Home>Uncategorized>What do we know on diagnostic accuracy of elastography and magnetic resonance imaging in NAFLD?

Comment to: Selvaraj EA, Mózes FE, Ajmer Jayaswal AN, Zafarmand MH, Vali Y, Lee JA, Levick CK, Joseph Young LA, Palaniyappan N, Liu CH, Aithal GP, Romero-Gómez M, Brosnan MJ, Tuthill TA, Anstee QM, Neubauer S, Harrison SA, Bossuyt PM, Pavlides M; LITMUS Investigators.
Diagnostic accuracy of elastography and magnetic resonance imaging in patients with NAFLD: a systematic review and meta-analysis.
J Hepatol. 2021 May 12:S0168-8278(21)00309-3. doi: 10.1016/j.jhep.2021.04.044. Epub ahead of print. PMID: 33991635.

The LITMUS (Liver Investigation: Testing Marker Utility in Steatohepatitis) project investigators recently evaluated the diagnostic accuracy of the following techniques for evaluation of liver fibrosis and non-alcoholic steatohepatitis (NASH): vibration-controlled transient elastography (VCTE), point shear wave elastography (pSWE), two-dimensional shear wave elastography (2DSWE), magnetic resonance elastography (MRE), and magnetic resonance imaging (MRI). The authors realized a systematic review and meta-analysis searching for studies examining the diagnostic accuracy of these index tests against histology as the reference standard in adult patients with non-alcoholic fatty liver disease (NAFLD). Summary estimates of sensitivity, specificity and area under the curve (sAUC) were calculated for fibrosis stages and NASH, using a random-effects bivariate logit-normal model.

Eighty-two studies for a total of 14,609 patients were analyzed. Meta-analysis for diagnosing fibrosis stages was possible in 53 VCTE, 11 MRE, 12 pSWE and four 2DSWE studies, and for diagnosing NASH in four MRE studies.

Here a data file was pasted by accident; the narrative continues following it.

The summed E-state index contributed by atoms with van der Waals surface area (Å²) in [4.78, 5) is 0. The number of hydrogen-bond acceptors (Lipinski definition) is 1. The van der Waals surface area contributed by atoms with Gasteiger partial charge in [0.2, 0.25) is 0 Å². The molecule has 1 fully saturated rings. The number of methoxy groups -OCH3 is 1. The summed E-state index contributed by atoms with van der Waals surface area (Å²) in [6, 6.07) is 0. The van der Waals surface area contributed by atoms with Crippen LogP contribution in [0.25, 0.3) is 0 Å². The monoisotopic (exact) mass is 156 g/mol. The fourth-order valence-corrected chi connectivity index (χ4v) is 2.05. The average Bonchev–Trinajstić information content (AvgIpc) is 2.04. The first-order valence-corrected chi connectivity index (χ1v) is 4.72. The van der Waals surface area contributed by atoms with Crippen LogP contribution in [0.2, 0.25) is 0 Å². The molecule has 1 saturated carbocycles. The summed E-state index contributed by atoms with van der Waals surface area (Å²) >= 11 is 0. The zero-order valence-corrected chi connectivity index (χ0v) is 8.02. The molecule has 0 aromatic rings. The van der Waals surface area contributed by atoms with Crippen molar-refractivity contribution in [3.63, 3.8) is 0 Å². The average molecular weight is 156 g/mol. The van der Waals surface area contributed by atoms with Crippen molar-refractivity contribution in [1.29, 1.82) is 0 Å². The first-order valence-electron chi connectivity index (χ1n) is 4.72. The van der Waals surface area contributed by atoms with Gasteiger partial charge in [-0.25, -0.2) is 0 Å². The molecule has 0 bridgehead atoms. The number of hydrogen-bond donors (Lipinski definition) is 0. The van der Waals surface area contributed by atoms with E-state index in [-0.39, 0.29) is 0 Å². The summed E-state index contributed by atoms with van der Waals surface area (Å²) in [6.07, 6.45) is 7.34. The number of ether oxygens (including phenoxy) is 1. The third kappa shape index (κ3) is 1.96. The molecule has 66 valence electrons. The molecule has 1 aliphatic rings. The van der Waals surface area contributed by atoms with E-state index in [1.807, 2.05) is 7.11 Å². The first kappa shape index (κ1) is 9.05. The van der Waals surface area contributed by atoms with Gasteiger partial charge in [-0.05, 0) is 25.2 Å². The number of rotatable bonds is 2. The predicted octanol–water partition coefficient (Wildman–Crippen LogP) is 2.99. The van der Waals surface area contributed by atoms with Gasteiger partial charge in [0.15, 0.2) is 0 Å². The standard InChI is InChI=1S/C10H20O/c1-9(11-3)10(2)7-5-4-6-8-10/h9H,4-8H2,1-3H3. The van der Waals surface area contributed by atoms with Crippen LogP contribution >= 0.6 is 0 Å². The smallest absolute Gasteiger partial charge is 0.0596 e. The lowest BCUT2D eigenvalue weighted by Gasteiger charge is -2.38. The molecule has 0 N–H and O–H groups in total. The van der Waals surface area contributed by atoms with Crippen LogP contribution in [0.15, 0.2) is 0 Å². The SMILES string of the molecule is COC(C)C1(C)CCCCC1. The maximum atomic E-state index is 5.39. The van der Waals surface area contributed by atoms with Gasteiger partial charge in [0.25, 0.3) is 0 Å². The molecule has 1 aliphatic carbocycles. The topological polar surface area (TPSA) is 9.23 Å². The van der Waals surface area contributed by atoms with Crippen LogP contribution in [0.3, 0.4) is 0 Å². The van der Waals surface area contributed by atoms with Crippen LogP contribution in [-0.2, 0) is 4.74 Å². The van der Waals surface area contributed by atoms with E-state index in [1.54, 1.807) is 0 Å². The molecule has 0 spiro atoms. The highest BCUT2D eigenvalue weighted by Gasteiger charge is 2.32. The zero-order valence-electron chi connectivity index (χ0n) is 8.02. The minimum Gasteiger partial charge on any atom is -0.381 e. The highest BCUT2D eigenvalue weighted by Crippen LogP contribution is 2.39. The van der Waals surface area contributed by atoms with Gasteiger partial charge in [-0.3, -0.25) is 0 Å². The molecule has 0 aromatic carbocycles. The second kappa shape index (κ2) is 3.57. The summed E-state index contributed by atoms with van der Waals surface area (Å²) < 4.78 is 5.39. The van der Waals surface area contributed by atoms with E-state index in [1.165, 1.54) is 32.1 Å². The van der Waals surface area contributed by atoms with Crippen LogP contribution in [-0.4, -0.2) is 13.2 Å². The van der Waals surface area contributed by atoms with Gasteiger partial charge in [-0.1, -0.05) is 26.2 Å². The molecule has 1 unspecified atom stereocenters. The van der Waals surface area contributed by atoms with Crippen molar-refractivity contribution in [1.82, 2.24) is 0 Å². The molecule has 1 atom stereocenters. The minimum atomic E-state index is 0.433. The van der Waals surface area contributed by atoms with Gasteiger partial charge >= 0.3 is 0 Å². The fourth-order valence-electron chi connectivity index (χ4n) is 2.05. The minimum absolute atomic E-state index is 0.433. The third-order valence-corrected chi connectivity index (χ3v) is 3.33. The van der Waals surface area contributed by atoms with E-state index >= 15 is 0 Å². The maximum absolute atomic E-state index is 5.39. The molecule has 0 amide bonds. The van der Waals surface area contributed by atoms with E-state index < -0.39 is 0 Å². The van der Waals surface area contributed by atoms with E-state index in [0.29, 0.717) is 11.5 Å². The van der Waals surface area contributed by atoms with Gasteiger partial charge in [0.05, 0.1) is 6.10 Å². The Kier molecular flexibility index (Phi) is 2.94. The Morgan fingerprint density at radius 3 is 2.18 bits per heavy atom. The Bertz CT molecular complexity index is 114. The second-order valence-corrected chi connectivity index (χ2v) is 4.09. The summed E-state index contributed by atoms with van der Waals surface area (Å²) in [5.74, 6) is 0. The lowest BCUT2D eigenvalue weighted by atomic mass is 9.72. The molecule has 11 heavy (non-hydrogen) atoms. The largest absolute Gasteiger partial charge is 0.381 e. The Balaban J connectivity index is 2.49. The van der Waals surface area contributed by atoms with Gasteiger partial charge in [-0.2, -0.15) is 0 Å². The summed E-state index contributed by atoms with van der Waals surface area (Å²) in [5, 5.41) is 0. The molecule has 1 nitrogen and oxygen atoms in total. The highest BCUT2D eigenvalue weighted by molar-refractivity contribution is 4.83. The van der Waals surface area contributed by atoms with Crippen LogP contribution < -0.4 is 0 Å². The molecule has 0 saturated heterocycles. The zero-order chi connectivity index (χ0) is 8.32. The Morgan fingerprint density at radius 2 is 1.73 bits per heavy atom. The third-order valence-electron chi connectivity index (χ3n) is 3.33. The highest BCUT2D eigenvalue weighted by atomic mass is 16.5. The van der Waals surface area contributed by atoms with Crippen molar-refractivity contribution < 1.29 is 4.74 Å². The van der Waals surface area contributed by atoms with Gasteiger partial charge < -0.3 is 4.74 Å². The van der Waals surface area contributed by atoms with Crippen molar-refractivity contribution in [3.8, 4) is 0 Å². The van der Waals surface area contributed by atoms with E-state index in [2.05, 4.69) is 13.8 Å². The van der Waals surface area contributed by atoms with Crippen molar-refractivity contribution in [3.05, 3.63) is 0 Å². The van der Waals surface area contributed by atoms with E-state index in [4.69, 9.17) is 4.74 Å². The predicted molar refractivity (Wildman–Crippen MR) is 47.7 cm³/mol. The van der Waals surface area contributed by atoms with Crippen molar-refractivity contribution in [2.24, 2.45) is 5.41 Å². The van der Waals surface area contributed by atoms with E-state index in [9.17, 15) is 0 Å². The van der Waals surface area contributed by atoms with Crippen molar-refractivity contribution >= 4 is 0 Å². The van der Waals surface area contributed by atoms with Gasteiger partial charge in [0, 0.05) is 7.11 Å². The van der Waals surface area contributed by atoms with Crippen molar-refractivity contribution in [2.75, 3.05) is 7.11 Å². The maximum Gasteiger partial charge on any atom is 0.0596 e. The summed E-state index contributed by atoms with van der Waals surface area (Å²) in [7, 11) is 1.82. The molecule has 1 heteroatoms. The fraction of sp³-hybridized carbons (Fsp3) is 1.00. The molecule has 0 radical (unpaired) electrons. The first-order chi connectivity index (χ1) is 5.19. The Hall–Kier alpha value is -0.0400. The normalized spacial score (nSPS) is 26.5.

The authors assert that most of the primary studies reported the experience of the index test operators, however, data on intra- or inter-observer agreements were lacking, even when variability in interpretation is well known. In particular, they suggest that, if liver histology is the appropriate reference standard, it would be preferable that at least two histopathologists review the liver biopsy specimen, preferably with consensus.

The investigators identified several areas where data in the literature are lacking. They scored most studies as high risk of bias in at least one domain since very few studies conducted validation of pre-defined cut-offs or intention-to-diagnose analyses. The true applicability is also difficult to evaluate as many studies did not report success rates of index tests.

Furthermore, the available data address the use of these index tests exclusively for diagnosis of the target conditions in secondary care. Data for their performance in other contexts (e.g. screening for a target condition in primary care, or using an index test to indicate prognosis or predict treatment response) are therefore needed. In addition, for the two other ultrasound elastography techniques (pSWE and 2DSWE) there is also a lack of data on validated reliability criteria.

Another area where data are lacking is the diagnostic performance of these tests for NASH. While traditionally the modalities examined in this review were developed for fibrosis assessment, it is becoming increasingly important to identify patients with significant fibrosis and NASH, as these patients are considered more likely to benefit from pharmacological treatments.

When elastography index tests are gained successfully, they have acceptable diagnostic accuracy for advanced fibrosis and cirrhosis. The potential clinical impact of these index tests cannot be assessed fully as intention-to-diagnose analyses and validation of pre-specified thresholds are lacking.

The authors conclude that, in patients with NAFLD where liver stiffness can be measured successfully, VCTE, MRE, pSWE and 2DSWE have good diagnostic accuracy for the assessment of fibrosis, but only MRE and pSWE meet the minimum acceptable criteria of at least 80% sensitivity and specificity for the diagnosis of advanced fibrosis. Selvaraj et al. therefore wonder whether these promising results were overestimating the true diagnostic accuracy as intention-to-diagnose analyses and validation of pre-specified cut-offs are lacking from the literature.

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